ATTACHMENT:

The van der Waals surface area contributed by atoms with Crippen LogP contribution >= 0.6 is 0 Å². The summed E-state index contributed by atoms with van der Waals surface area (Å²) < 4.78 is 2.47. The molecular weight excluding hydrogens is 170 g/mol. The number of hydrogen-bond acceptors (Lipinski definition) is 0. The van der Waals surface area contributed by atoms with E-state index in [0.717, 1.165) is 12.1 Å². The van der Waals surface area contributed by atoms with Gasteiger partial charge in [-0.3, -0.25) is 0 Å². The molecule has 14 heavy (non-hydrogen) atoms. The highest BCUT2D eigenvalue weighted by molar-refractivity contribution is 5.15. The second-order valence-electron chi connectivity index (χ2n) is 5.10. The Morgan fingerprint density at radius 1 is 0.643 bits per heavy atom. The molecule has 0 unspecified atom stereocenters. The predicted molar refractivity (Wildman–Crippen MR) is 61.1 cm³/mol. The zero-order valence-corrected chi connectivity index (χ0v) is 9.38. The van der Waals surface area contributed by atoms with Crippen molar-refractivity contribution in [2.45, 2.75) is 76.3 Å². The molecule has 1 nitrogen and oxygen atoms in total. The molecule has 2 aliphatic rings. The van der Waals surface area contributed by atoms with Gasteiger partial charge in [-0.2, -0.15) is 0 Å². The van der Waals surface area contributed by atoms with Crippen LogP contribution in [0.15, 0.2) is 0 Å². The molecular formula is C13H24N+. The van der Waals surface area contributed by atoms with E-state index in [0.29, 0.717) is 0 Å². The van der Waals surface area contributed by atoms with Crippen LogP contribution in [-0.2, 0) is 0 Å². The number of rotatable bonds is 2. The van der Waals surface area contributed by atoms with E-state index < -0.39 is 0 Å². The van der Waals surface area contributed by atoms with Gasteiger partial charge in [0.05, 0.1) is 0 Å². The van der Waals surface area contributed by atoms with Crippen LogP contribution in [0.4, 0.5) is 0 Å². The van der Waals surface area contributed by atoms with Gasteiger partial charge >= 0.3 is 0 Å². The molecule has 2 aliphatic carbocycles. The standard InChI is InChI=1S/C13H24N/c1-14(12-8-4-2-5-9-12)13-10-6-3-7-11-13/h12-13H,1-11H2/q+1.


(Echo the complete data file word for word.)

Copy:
The van der Waals surface area contributed by atoms with Crippen LogP contribution >= 0.6 is 0 Å². The summed E-state index contributed by atoms with van der Waals surface area (Å²) < 4.78 is 2.47. The molecular weight excluding hydrogens is 170 g/mol. The number of hydrogen-bond acceptors (Lipinski definition) is 0. The van der Waals surface area contributed by atoms with E-state index in [0.717, 1.165) is 12.1 Å². The van der Waals surface area contributed by atoms with Gasteiger partial charge in [-0.3, -0.25) is 0 Å². The molecule has 14 heavy (non-hydrogen) atoms. The highest BCUT2D eigenvalue weighted by molar-refractivity contribution is 5.15. The second-order valence-electron chi connectivity index (χ2n) is 5.10. The Morgan fingerprint density at radius 1 is 0.643 bits per heavy atom. The molecule has 0 unspecified atom stereocenters. The predicted molar refractivity (Wildman–Crippen MR) is 61.1 cm³/mol. The zero-order valence-corrected chi connectivity index (χ0v) is 9.38. The van der Waals surface area contributed by atoms with Crippen molar-refractivity contribution in [2.45, 2.75) is 76.3 Å². The molecule has 1 nitrogen and oxygen atoms in total. The molecule has 2 aliphatic rings. The van der Waals surface area contributed by atoms with Gasteiger partial charge in [-0.2, -0.15) is 0 Å². The van der Waals surface area contributed by atoms with Crippen LogP contribution in [0.15, 0.2) is 0 Å². The molecular formula is C13H24N+. The van der Waals surface area contributed by atoms with E-state index in [0.29, 0.717) is 0 Å². The van der Waals surface area contributed by atoms with Crippen LogP contribution in [-0.2, 0) is 0 Å². The number of rotatable bonds is 2. The van der Waals surface area contributed by atoms with E-state index < -0.39 is 0 Å². The van der Waals surface area contributed by atoms with Gasteiger partial charge in [0.05, 0.1) is 0 Å². The van der Waals surface area contributed by atoms with Crippen LogP contribution in [0.4, 0.5) is 0 Å². The van der Waals surface area contributed by atoms with Gasteiger partial charge >= 0.3 is 0 Å². The molecule has 2 aliphatic carbocycles. The standard InChI is InChI=1S/C13H24N/c1-14(12-8-4-2-5-9-12)13-10-6-3-7-11-13/h12-13H,1-11H2/q+1.